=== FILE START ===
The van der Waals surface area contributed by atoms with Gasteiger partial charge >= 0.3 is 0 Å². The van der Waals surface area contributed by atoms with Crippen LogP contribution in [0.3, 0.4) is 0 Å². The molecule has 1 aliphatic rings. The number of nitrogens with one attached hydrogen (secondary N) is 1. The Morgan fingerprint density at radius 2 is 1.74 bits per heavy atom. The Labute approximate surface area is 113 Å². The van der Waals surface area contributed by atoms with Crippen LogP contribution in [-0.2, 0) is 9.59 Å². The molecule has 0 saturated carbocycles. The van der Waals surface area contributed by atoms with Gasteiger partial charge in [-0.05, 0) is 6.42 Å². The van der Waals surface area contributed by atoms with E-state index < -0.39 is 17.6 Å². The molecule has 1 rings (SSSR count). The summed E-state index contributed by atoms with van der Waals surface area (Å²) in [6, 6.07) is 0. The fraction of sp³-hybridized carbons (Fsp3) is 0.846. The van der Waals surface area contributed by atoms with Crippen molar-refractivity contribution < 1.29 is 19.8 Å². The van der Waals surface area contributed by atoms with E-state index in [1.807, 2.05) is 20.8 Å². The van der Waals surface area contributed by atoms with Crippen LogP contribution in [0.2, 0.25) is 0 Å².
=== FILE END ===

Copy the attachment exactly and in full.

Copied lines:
The van der Waals surface area contributed by atoms with Gasteiger partial charge >= 0.3 is 0 Å². The van der Waals surface area contributed by atoms with Crippen LogP contribution in [0.3, 0.4) is 0 Å². The molecule has 1 aliphatic rings. The number of nitrogens with one attached hydrogen (secondary N) is 1. The Morgan fingerprint density at radius 2 is 1.74 bits per heavy atom. The Labute approximate surface area is 113 Å². The van der Waals surface area contributed by atoms with Crippen LogP contribution in [-0.2, 0) is 9.59 Å². The molecule has 0 saturated carbocycles. The van der Waals surface area contributed by atoms with Gasteiger partial charge in [-0.05, 0) is 6.42 Å². The van der Waals surface area contributed by atoms with E-state index < -0.39 is 17.6 Å². The molecule has 1 rings (SSSR count). The summed E-state index contributed by atoms with van der Waals surface area (Å²) in [6, 6.07) is 0. The fraction of sp³-hybridized carbons (Fsp3) is 0.846. The van der Waals surface area contributed by atoms with Crippen molar-refractivity contribution < 1.29 is 19.8 Å². The van der Waals surface area contributed by atoms with E-state index in [1.807, 2.05) is 20.8 Å². The van der Waals surface area contributed by atoms with Crippen LogP contribution in [0.2, 0.25) is 0 Å².